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Multiple Endocrine Neoplasia in Childhood: An Update on Diagnosis, Screening, Management and Treatment

Division of Pediatric Endocrinology, Department of Pediatrics, Weill Cornell Medicine, NewYork-Presbyterian Hospital, 505 East 70th Street, New York, NY 10021, USA
Department of Pediatric & Adolescent Medicine, Homer Stryker M.D. School of Medicine, Western Michigan University, 1000 Oakland Drive, Kalamazoo, MI 49008, USA
Author to whom correspondence should be addressed.
Endocrines 2022, 3(1), 76-91;
Submission received: 10 January 2022 / Revised: 1 February 2022 / Accepted: 8 February 2022 / Published: 17 February 2022
(This article belongs to the Special Issue Genetics in Pediatric Endocrinology)


Multiple endocrine neoplasia (MEN) is a group of heterogenous syndromes characterized by the occurrence of two or more endocrine gland tumors in a patient or related individuals in the same family. They are inherited in an autosomal dominant fashion and are highly penetrant. There are three types of MEN syndromes: MEN type 1 (MEN1), MEN type 2 (MEN2), and MEN type 4 (MEN4). MEN2 is further divided into MEN2A, MEN2B (formerly known MEN3), and familial medullary thyroid carcinoma (FMTC). Although MEN syndromes are rare, it is crucial to identify individuals at risk for potentially life-threatening neoplasias. This review article provides an update on each MEN syndrome, its genetics, diagnosis, and management in children.

1. Introduction

Multiple endocrine neoplasia (MEN) is a rare group of inherited disorders with the occurrence of two or more endocrine gland tumors in an individual or related individuals in the same family [1]. These disorders are inherited in an autosomal dominant fashion and are highly penetrant. They can appear at any age, and symptoms vary depending on which endocrine and non-endocrine organs are affected. There are three types of MEN syndromes: MEN type 1 (MEN1), MEN type 2 (MEN2), and MEN type 4 (MEN4). MEN1 (Wermer’s syndrome) mainly affects the parathyroid, pituitary, and pancreas [2]. MEN1 is caused by germline heterozygous loss-of-function mutations in the tumor suppressor gene MEN1 [1]. MEN2 is further divided into MEN2A, MEN2B (formerly known MEN3), and familial medullary thyroid carcinoma (FMTC). Thyroid, parathyroid, and adrenal glands are the principal glands involved in MEN2 syndromes. According to the latest American Thyroid Association (ATA) 2015 guidelines, FMTC is recognized as a variant of MEN2A with decreasing penetrance of hyperparathyroidism and pheochromocytoma [3]. MEN2 occurs due to mutations in the tyrosine kinase receptor encoded by the REarranged during Transfection (RET) proto-oncogene on 10q11.2 [4].
MEN4 is the most recent member of the MEN syndromes caused by mutations in the putative tumor suppressor gene, a cyclin-dependent kinase inhibitor (CDNK1B) [5]. Similar to MEN1, affected patients have primary hyperparathyroidism and pituitary adenoma (the most common phenotype), pancreatic neuroendocrine tumors in association with gonadal, adrenal, renal, and thyroid tumors [6].
In this review, we provided an update on MEN syndromes and their genetics as well as guidelines for screening and management considerations in children. Identifying at-risk individuals is crucial in preventing and treating potentially life-threatening endocrine and non-endocrine neoplasias, thereby improving and prolonging life.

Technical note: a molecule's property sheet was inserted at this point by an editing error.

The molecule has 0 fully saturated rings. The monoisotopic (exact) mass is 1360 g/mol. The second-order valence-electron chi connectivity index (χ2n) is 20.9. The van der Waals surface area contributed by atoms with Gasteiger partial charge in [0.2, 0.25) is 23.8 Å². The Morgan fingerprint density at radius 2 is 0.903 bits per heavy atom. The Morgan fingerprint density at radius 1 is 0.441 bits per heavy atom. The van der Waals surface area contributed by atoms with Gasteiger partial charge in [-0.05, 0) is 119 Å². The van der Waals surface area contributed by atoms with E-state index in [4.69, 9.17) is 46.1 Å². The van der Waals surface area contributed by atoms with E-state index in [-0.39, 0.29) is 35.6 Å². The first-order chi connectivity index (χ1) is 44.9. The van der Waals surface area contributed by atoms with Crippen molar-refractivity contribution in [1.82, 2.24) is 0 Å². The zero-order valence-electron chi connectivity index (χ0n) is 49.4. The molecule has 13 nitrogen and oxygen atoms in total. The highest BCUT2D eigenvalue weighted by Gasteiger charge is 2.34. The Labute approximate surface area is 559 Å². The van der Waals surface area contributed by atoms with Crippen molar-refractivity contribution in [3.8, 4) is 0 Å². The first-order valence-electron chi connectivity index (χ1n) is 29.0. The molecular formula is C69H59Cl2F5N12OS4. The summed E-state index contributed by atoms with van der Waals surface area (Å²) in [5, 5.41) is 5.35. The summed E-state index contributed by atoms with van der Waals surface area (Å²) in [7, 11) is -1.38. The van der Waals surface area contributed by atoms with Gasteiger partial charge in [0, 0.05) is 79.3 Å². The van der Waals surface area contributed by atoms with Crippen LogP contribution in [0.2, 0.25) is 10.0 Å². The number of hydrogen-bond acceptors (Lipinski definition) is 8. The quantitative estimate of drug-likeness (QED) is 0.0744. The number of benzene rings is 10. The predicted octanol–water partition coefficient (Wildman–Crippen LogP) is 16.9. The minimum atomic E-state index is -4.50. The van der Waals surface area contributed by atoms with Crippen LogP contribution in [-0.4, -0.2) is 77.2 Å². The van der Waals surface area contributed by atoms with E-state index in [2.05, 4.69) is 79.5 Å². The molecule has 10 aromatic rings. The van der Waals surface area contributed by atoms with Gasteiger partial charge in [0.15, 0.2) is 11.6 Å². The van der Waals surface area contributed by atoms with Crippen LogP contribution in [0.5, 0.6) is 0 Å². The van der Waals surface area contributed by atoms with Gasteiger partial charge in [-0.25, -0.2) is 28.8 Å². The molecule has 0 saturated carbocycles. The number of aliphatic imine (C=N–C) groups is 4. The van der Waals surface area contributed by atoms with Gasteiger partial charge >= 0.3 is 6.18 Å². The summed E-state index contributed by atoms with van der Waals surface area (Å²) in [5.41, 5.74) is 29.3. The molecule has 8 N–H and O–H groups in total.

2. Multiple Endocrine Neoplasia Type 1 (MEN1)

2.1. Clinical Presentation

MEN1, also known as Wermer’s syndrome, is characterized by tumors of the parathyroid glands, anterior pituitary, and gastro-entero-pancreatic system. The worldwide prevalence is 3–20 in 100,000 individuals; this variation in prevalence is theorized to be due to founder effects (Table 1) [7,8,9,10]. The syndrome is autosomal dominant with an extremely high penetrance—50% of cases will manifest characteristic tumors by age 20 and 95% by age 40 [8]. Both hereditary (familial) and non-hereditary (sporadic) forms exist [7,9].
The most common manifestation of MEN1 in children is primary hyperparathyroidism (PHPT) due to parathyroid gland hyperplasia; up to 75% of affected children will develop PHPT, most commonly after age 10 [11]. By age 50, 95% of MEN1 patients will have developed PHPT; onset is typically at 20 to 25 years of age [2,12,13]. Prevalence is similar in both males and females [14,15]. MEN1-associated PHPT occurs about 30 years earlier than sporadic forms of PHPT. Moreover, MEN1-associated PHPT presents with diffuse parathyroid hyperplasia versus the single adenomas characteristic of sporadic PHPT. PHPT is typically asymptomatic, even if hypercalcemia is present. If hypercalcemia does become symptomatic, an affected child can present with malaise, polyuria, polydipsia, or constipation. The degree of hypercalcemia is rarely severe enough to lead to crisis [10,14].
Pancreatic islet cell tumors, also referred to as pancreatic neuroendocrine tumors (NETs), are the second most frequent manifestation of MEN1 [14]. These tumors occur in 70–80% of patients with onset most often after the age of 40 [10]. In order of decreasing penetrance, NETs include gastrinomas (40%), non-functioning pancreatic polypeptide-secreting tumors (PPomas), insulinoma, glucagonomas, and vasoactive intestinal polypeptidomas (VIPomas) [14]. Pancreatic tumors have significant potential for malignancy and are therefore important to screen for during evaluation in patients with MEN1.